Slovakia made no palpable progress in fighting corruption

Despite improving in some aspects, Slovakia has not made any visible progress in the fight against corruption over the past year.

2017 was marked, among other events, by anti-corruption protests.(Source: Petit Press - Tibor Somogyi)

Slovakia has made some progress in meeting the European Commission’s recommendations, according to the EC’s latest Report on Slovakia. Brussels perceives some progress in several policies, such as increasing the cost-effectiveness of the health-care system, improvements in activation measures for disadvantaged groups, improvements in employment opportunities for women, and reducing administrative and regulatory barriers for doing business, the SITA newswire wrote. However, the Commission also records areas where Slovakia has made no or only minimal progress.

Spheres still lagging behind or stagnating

The EC notes only a slight improvement in improving the quality of education, increasing Roma participation in education, boosting competition, and transparency in public procurement, as well as improving the efficiency of the judicial system. In the latest report released on March 7, the Commission identified among the biggest structural challenges in Slovakia the continued fight against tax evasion. Despite growing budget revenues, there is still a wide gap in collected value-added tax. However, Brussels notes that further measures to combat tax evasion are coming this year, SITA wrote.

Brussels also notes the increased tax benefits for research and development, but, on the other hand, a low amount of real estate taxes on total tax revenue. The report states as well that a revision of expenditures in different budget chapters appears to be a powerful tool to boost efficiency in public spending. Brussels draws Slovakia's attention to continued long-term challenges in the pension and health-care system, despite the reforms that have already been implemented.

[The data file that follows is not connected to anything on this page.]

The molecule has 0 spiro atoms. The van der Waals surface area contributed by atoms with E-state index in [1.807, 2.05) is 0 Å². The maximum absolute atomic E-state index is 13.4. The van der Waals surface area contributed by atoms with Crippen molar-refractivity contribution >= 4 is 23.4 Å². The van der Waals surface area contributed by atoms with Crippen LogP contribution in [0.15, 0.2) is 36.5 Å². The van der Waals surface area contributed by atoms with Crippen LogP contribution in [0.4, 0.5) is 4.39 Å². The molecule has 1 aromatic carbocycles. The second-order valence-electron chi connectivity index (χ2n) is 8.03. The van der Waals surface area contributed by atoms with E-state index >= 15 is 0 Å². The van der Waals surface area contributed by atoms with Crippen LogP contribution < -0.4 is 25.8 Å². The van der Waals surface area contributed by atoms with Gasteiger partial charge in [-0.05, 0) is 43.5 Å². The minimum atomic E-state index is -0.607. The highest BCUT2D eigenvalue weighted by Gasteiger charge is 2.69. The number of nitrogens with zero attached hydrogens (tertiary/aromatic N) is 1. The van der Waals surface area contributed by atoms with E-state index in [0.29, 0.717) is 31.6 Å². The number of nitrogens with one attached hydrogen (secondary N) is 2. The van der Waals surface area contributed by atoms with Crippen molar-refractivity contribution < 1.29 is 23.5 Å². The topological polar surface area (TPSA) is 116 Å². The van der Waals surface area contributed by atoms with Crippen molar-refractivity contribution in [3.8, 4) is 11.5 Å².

Corruption is the worst factor

The worst sphere is the fight against corruption where no progress has been made, according to the report.

“So far, we can see that there’s no change in the perception of corruption among people, while the real physical capacity of the Special Prosecutor’s Office to deal with corruption cases has decreased although the number under criminal prosecution has declined,” Ladislav Miko, head of the European Commission’s Representation to Slovakia, told the TASR newswire. This leads to the assessment that there’s been no visible progress. We’ll see whether the measures adopted by the Government will have any effect on next year’s assessment,” he added.

The European Commission (EC) is concerned about the level of dependence that the head of police and police inspections have on the Interior Minister Robert Kaliňák, according to the report. It wants to see improvement in the protection afforded to those who report corruption. Conversely, it perceives positively the involvement of non-governmental organisations in monitoring corruption.

The findings in the EC report are confirmed by a Eurobarometer survey which shows that the perception of corruption in some areas in Slovakia is exceptionally high, TASR wrote. These include, for example, corruption related to the health-care sector, the police, the courts, the prosecutor’s office and education sector. The perception of corruption in politics is high in all EU countries.

The Report on Slovakia is an independent analytical document describing the state of the country in several areas. Based on the report and meetings with representatives of the country, the EC will publish its recommendations for the due member state in May.

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Theme: Corruption & scandals


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